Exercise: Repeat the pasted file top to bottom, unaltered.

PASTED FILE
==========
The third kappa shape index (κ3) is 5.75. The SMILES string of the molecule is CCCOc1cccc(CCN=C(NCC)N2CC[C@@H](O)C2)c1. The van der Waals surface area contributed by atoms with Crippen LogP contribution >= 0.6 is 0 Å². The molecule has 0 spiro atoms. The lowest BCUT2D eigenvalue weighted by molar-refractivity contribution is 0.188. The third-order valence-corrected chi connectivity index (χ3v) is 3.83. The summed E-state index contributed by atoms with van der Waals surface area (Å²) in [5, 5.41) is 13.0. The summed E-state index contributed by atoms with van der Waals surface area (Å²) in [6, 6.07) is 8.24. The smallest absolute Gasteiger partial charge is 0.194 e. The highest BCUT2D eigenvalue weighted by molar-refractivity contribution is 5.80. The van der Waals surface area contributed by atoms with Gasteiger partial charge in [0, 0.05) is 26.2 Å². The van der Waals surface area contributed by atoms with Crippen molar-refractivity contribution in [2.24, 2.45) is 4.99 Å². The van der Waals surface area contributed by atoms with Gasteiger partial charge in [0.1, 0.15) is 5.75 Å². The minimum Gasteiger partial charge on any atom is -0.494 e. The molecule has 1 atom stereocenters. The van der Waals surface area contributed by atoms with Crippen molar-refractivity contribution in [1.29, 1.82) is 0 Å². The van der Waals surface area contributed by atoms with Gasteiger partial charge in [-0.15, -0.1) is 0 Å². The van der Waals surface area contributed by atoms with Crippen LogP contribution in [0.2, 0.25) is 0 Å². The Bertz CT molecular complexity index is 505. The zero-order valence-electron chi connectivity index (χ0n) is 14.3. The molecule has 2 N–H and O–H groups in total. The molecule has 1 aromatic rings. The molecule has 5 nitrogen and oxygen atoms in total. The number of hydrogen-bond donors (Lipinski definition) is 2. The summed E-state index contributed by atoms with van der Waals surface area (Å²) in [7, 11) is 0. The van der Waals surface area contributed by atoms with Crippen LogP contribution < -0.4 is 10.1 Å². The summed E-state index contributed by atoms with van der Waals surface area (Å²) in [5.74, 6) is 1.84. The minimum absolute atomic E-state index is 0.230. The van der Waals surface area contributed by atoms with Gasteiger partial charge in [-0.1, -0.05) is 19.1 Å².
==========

The third kappa shape index (κ3) is 5.75. The SMILES string of the molecule is CCCOc1cccc(CCN=C(NCC)N2CC[C@@H](O)C2)c1. The van der Waals surface area contributed by atoms with Crippen LogP contribution >= 0.6 is 0 Å². The molecule has 0 spiro atoms. The lowest BCUT2D eigenvalue weighted by molar-refractivity contribution is 0.188. The third-order valence-corrected chi connectivity index (χ3v) is 3.83. The summed E-state index contributed by atoms with van der Waals surface area (Å²) in [5, 5.41) is 13.0. The summed E-state index contributed by atoms with van der Waals surface area (Å²) in [6, 6.07) is 8.24. The smallest absolute Gasteiger partial charge is 0.194 e. The highest BCUT2D eigenvalue weighted by molar-refractivity contribution is 5.80. The van der Waals surface area contributed by atoms with Gasteiger partial charge in [0, 0.05) is 26.2 Å². The van der Waals surface area contributed by atoms with Crippen molar-refractivity contribution in [2.24, 2.45) is 4.99 Å². The van der Waals surface area contributed by atoms with Gasteiger partial charge in [0.1, 0.15) is 5.75 Å². The minimum Gasteiger partial charge on any atom is -0.494 e. The molecule has 1 atom stereocenters. The van der Waals surface area contributed by atoms with Crippen molar-refractivity contribution in [1.29, 1.82) is 0 Å². The van der Waals surface area contributed by atoms with Gasteiger partial charge in [-0.15, -0.1) is 0 Å². The van der Waals surface area contributed by atoms with Crippen LogP contribution in [0.2, 0.25) is 0 Å². The Bertz CT molecular complexity index is 505. The zero-order valence-electron chi connectivity index (χ0n) is 14.3. The molecule has 2 N–H and O–H groups in total. The molecule has 1 aromatic rings. The molecule has 5 nitrogen and oxygen atoms in total. The number of hydrogen-bond donors (Lipinski definition) is 2. The summed E-state index contributed by atoms with van der Waals surface area (Å²) in [7, 11) is 0. The van der Waals surface area contributed by atoms with Crippen LogP contribution < -0.4 is 10.1 Å². The summed E-state index contributed by atoms with van der Waals surface area (Å²) in [5.74, 6) is 1.84. The minimum absolute atomic E-state index is 0.230. The van der Waals surface area contributed by atoms with Gasteiger partial charge in [-0.1, -0.05) is 19.1 Å².